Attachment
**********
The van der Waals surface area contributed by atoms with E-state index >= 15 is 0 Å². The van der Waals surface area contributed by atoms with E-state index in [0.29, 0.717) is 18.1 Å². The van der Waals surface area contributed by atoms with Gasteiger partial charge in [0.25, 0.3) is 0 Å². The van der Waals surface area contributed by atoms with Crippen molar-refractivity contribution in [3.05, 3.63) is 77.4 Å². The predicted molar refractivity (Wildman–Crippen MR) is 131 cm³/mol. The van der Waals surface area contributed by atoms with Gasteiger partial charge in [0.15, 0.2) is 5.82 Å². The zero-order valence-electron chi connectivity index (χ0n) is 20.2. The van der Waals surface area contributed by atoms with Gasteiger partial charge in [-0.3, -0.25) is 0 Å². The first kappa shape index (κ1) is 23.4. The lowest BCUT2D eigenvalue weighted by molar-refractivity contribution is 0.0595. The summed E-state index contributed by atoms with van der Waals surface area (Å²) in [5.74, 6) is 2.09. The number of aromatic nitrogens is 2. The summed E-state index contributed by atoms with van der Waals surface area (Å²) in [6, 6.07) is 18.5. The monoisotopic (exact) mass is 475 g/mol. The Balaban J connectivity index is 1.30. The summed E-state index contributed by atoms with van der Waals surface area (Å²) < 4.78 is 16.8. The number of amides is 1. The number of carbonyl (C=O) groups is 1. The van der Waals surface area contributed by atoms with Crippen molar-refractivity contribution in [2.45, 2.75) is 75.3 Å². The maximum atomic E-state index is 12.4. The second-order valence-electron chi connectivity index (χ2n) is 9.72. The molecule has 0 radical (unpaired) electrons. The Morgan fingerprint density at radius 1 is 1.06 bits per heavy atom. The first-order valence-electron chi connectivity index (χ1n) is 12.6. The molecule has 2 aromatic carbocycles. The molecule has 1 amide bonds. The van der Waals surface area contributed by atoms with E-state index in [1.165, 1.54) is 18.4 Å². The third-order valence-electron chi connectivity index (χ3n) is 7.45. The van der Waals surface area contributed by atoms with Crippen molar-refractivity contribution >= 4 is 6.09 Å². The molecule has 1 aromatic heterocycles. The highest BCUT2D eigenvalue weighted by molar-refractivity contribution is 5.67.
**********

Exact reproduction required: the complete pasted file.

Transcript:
The van der Waals surface area contributed by atoms with E-state index >= 15 is 0 Å². The van der Waals surface area contributed by atoms with E-state index in [0.29, 0.717) is 18.1 Å². The van der Waals surface area contributed by atoms with Gasteiger partial charge in [0.25, 0.3) is 0 Å². The van der Waals surface area contributed by atoms with Crippen molar-refractivity contribution in [3.05, 3.63) is 77.4 Å². The predicted molar refractivity (Wildman–Crippen MR) is 131 cm³/mol. The van der Waals surface area contributed by atoms with Gasteiger partial charge in [0.15, 0.2) is 5.82 Å². The zero-order valence-electron chi connectivity index (χ0n) is 20.2. The van der Waals surface area contributed by atoms with Gasteiger partial charge in [-0.3, -0.25) is 0 Å². The first kappa shape index (κ1) is 23.4. The lowest BCUT2D eigenvalue weighted by molar-refractivity contribution is 0.0595. The summed E-state index contributed by atoms with van der Waals surface area (Å²) in [5.74, 6) is 2.09. The number of aromatic nitrogens is 2. The summed E-state index contributed by atoms with van der Waals surface area (Å²) in [6, 6.07) is 18.5. The monoisotopic (exact) mass is 475 g/mol. The Balaban J connectivity index is 1.30. The summed E-state index contributed by atoms with van der Waals surface area (Å²) < 4.78 is 16.8. The number of amides is 1. The number of carbonyl (C=O) groups is 1. The van der Waals surface area contributed by atoms with Crippen molar-refractivity contribution in [2.45, 2.75) is 75.3 Å². The maximum atomic E-state index is 12.4. The second-order valence-electron chi connectivity index (χ2n) is 9.72. The molecule has 0 radical (unpaired) electrons. The Morgan fingerprint density at radius 1 is 1.06 bits per heavy atom. The first-order valence-electron chi connectivity index (χ1n) is 12.6. The molecule has 2 aromatic carbocycles. The molecule has 1 amide bonds. The van der Waals surface area contributed by atoms with E-state index in [1.165, 1.54) is 18.4 Å². The third-order valence-electron chi connectivity index (χ3n) is 7.45. The van der Waals surface area contributed by atoms with Crippen molar-refractivity contribution >= 4 is 6.09 Å². The molecule has 1 aromatic heterocycles. The highest BCUT2D eigenvalue weighted by molar-refractivity contribution is 5.67.